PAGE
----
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Straight Talk Technology

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As enterprises continue the buildout of their digital business platforms, there is an increased focus on the role of data in connecting both digitized back-office processes and the digital customer experience. If this next data-driven phase of business transformation is to be successful, organizations must pay greater attention to data platforms, to the automated use of data within their core processes, and to formalizing the use of data in business decision-making.

In enterprise client conversations we see evidence of increasing maturity in awareness and execution of digital programs. There is a realization that outward-facing digital initiatives focused on the customer, consumer, or citizen, must be enabled by digital back-office processes, and organizations typically now work on the front and back office in tandem. The common thread that links these areas is data, with use cases including powering automated marketing, sensing the voice of the customer, optimizing production, and improving recruitment.

Enhanced use of data and analytics has led to greater investment in data platforms, and the development of a repeatable data pipeline (or factory) for generating business insights from raw data on a repeatable and consistent basis. It is essential to continuously evaluate data assets and the data platform in the light of digital business programs, asking questions such as whether key data sources are still fit for purpose, if there are data gaps that need filling, and if the data pipeline needs to be extended.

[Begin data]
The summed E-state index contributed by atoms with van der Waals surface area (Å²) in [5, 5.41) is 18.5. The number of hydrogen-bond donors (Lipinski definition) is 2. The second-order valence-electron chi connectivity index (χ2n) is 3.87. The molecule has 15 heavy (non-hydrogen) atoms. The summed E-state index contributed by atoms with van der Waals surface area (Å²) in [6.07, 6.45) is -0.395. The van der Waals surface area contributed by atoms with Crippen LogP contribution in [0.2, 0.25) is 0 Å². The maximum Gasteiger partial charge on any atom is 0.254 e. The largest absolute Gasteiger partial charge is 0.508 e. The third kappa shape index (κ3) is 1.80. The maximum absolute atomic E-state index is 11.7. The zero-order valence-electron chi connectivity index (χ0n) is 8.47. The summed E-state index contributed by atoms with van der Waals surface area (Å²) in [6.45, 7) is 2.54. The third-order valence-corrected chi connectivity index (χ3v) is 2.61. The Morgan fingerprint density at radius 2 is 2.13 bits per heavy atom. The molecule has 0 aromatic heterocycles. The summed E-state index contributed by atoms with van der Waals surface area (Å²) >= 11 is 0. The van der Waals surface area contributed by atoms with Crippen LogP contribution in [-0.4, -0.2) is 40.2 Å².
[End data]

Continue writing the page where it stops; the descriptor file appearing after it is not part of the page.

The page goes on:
A particularly important consideration here is that this data will increasingly drive automated, intelligent processes, where the pipeline extends right through from source to action. It’s therefore vital to ensure that data processes are auditable and traceable. There is much discussion on the data ethics considerations around artificial intelligence, and improving transparency within the data pipeline will be crucial to support compliance in that regard, as well as enhancing the quality of business data.

Despite the platform and pipeline improvements, the biggest and potentially most complex change required is cultural. Despite greater automation at a process level, key business decisions are still taken by people. Although the role of data in decision-making has become more prominent, executives (and their organizations) need to make a shift from having to seek out data to inform their decisions, to a mode where they make decisions based on the data that IS the business. This is a subtle but important distinction, which requires all three of these elements (platform, pipeline, and culture) to be working in tandem, and lies at the heart of enabling data-driven business transformation.

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